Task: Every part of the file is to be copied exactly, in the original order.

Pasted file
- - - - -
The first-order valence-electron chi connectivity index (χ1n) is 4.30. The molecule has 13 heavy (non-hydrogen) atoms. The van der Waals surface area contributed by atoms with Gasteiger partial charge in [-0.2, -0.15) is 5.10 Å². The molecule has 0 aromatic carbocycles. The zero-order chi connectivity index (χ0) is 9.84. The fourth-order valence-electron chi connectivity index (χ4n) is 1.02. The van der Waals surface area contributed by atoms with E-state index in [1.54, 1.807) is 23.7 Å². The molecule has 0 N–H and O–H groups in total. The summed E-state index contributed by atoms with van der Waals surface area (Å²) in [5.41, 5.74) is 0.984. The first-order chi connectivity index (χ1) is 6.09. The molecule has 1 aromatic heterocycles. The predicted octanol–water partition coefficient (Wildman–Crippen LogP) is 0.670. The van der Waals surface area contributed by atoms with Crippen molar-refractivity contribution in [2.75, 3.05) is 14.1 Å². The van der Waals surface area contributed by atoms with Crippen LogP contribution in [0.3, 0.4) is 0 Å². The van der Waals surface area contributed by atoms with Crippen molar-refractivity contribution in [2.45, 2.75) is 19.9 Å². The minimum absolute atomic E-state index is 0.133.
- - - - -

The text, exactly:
The first-order valence-electron chi connectivity index (χ1n) is 4.30. The molecule has 13 heavy (non-hydrogen) atoms. The van der Waals surface area contributed by atoms with Gasteiger partial charge in [-0.2, -0.15) is 5.10 Å². The molecule has 0 aromatic carbocycles. The zero-order chi connectivity index (χ0) is 9.84. The fourth-order valence-electron chi connectivity index (χ4n) is 1.02. The van der Waals surface area contributed by atoms with E-state index in [1.54, 1.807) is 23.7 Å². The molecule has 0 N–H and O–H groups in total. The summed E-state index contributed by atoms with van der Waals surface area (Å²) in [5.41, 5.74) is 0.984. The first-order chi connectivity index (χ1) is 6.09. The molecule has 1 aromatic heterocycles. The predicted octanol–water partition coefficient (Wildman–Crippen LogP) is 0.670. The van der Waals surface area contributed by atoms with Crippen molar-refractivity contribution in [2.75, 3.05) is 14.1 Å². The van der Waals surface area contributed by atoms with Crippen LogP contribution in [0.3, 0.4) is 0 Å². The van der Waals surface area contributed by atoms with Crippen molar-refractivity contribution in [2.45, 2.75) is 19.9 Å². The minimum absolute atomic E-state index is 0.133.